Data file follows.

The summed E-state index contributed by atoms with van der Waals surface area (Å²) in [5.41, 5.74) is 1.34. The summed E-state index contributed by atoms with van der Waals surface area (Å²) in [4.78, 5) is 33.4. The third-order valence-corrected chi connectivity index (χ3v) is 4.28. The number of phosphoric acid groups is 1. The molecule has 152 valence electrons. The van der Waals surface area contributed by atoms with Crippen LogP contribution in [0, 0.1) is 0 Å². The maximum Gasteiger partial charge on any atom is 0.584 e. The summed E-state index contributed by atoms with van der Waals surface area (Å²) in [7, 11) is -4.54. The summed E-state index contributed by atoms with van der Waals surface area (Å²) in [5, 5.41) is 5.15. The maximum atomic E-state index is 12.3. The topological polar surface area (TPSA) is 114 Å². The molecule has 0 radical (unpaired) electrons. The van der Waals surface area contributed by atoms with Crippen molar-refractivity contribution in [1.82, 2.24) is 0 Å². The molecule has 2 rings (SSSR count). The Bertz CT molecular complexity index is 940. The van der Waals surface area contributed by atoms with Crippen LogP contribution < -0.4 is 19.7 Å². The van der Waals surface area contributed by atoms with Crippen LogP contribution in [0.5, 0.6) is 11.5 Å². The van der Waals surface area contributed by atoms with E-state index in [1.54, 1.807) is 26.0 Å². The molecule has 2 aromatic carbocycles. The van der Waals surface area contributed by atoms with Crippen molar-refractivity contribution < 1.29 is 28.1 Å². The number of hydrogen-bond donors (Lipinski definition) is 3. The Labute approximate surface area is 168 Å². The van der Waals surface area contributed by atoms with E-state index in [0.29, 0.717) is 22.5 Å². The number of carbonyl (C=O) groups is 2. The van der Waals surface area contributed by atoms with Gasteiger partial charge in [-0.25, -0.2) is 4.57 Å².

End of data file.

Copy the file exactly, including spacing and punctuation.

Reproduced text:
The summed E-state index contributed by atoms with van der Waals surface area (Å²) in [5.41, 5.74) is 1.34. The summed E-state index contributed by atoms with van der Waals surface area (Å²) in [4.78, 5) is 33.4. The third-order valence-corrected chi connectivity index (χ3v) is 4.28. The number of phosphoric acid groups is 1. The molecule has 152 valence electrons. The van der Waals surface area contributed by atoms with Crippen LogP contribution in [0, 0.1) is 0 Å². The maximum Gasteiger partial charge on any atom is 0.584 e. The summed E-state index contributed by atoms with van der Waals surface area (Å²) in [7, 11) is -4.54. The summed E-state index contributed by atoms with van der Waals surface area (Å²) in [5, 5.41) is 5.15. The maximum atomic E-state index is 12.3. The topological polar surface area (TPSA) is 114 Å². The molecule has 0 radical (unpaired) electrons. The van der Waals surface area contributed by atoms with Crippen molar-refractivity contribution in [1.82, 2.24) is 0 Å². The molecule has 2 rings (SSSR count). The Bertz CT molecular complexity index is 940. The van der Waals surface area contributed by atoms with Crippen LogP contribution < -0.4 is 19.7 Å². The van der Waals surface area contributed by atoms with Crippen LogP contribution in [0.5, 0.6) is 11.5 Å². The van der Waals surface area contributed by atoms with E-state index in [1.54, 1.807) is 26.0 Å². The molecule has 2 aromatic carbocycles. The van der Waals surface area contributed by atoms with Crippen molar-refractivity contribution < 1.29 is 28.1 Å². The number of hydrogen-bond donors (Lipinski definition) is 3. The Labute approximate surface area is 168 Å². The van der Waals surface area contributed by atoms with E-state index in [0.29, 0.717) is 22.5 Å². The number of carbonyl (C=O) groups is 2. The van der Waals surface area contributed by atoms with Gasteiger partial charge in [-0.25, -0.2) is 4.57 Å².